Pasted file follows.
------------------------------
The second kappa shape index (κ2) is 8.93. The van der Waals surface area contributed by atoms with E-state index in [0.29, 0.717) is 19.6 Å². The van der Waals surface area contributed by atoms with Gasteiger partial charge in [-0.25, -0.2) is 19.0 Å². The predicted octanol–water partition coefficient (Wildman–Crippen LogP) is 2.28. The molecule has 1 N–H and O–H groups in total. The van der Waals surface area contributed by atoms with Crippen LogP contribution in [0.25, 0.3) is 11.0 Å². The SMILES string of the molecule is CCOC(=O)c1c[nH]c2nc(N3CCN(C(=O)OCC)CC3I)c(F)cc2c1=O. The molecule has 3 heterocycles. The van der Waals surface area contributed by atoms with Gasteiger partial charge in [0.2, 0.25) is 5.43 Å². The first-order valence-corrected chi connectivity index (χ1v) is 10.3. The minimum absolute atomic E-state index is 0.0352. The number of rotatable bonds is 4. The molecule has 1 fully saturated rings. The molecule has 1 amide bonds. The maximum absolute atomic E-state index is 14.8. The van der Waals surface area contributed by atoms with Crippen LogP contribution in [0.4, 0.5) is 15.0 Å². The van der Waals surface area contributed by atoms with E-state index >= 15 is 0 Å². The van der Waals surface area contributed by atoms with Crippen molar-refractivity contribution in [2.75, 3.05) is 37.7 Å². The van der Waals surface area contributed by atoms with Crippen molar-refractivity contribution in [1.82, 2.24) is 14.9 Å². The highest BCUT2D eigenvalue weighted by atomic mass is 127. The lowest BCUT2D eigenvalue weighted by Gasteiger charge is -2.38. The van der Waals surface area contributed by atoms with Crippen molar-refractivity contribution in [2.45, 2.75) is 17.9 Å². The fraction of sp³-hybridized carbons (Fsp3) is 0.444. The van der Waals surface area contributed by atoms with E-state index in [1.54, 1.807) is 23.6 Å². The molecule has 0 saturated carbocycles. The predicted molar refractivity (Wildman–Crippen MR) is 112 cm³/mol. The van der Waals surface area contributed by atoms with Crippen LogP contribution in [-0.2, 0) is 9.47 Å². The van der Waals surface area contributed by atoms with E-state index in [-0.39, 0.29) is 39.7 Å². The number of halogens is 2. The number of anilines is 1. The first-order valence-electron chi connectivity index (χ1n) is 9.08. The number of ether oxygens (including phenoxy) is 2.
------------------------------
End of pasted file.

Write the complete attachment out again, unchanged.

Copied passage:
The second kappa shape index (κ2) is 8.93. The van der Waals surface area contributed by atoms with E-state index in [0.29, 0.717) is 19.6 Å². The van der Waals surface area contributed by atoms with Gasteiger partial charge in [-0.25, -0.2) is 19.0 Å². The predicted octanol–water partition coefficient (Wildman–Crippen LogP) is 2.28. The molecule has 1 N–H and O–H groups in total. The van der Waals surface area contributed by atoms with Crippen LogP contribution in [0.25, 0.3) is 11.0 Å². The SMILES string of the molecule is CCOC(=O)c1c[nH]c2nc(N3CCN(C(=O)OCC)CC3I)c(F)cc2c1=O. The molecule has 3 heterocycles. The van der Waals surface area contributed by atoms with Gasteiger partial charge in [0.2, 0.25) is 5.43 Å². The first-order valence-corrected chi connectivity index (χ1v) is 10.3. The minimum absolute atomic E-state index is 0.0352. The number of rotatable bonds is 4. The molecule has 1 fully saturated rings. The molecule has 1 amide bonds. The maximum absolute atomic E-state index is 14.8. The van der Waals surface area contributed by atoms with Crippen LogP contribution in [0.4, 0.5) is 15.0 Å². The van der Waals surface area contributed by atoms with E-state index >= 15 is 0 Å². The van der Waals surface area contributed by atoms with Crippen molar-refractivity contribution in [2.75, 3.05) is 37.7 Å². The van der Waals surface area contributed by atoms with Crippen molar-refractivity contribution in [1.82, 2.24) is 14.9 Å². The highest BCUT2D eigenvalue weighted by atomic mass is 127. The lowest BCUT2D eigenvalue weighted by Gasteiger charge is -2.38. The van der Waals surface area contributed by atoms with Crippen molar-refractivity contribution in [2.45, 2.75) is 17.9 Å². The fraction of sp³-hybridized carbons (Fsp3) is 0.444. The van der Waals surface area contributed by atoms with E-state index in [1.54, 1.807) is 23.6 Å². The molecule has 0 saturated carbocycles. The predicted molar refractivity (Wildman–Crippen MR) is 112 cm³/mol. The van der Waals surface area contributed by atoms with Crippen LogP contribution in [-0.2, 0) is 9.47 Å². The van der Waals surface area contributed by atoms with E-state index in [-0.39, 0.29) is 39.7 Å². The number of halogens is 2. The number of anilines is 1. The first-order valence-electron chi connectivity index (χ1n) is 9.08. The number of ether oxygens (including phenoxy) is 2.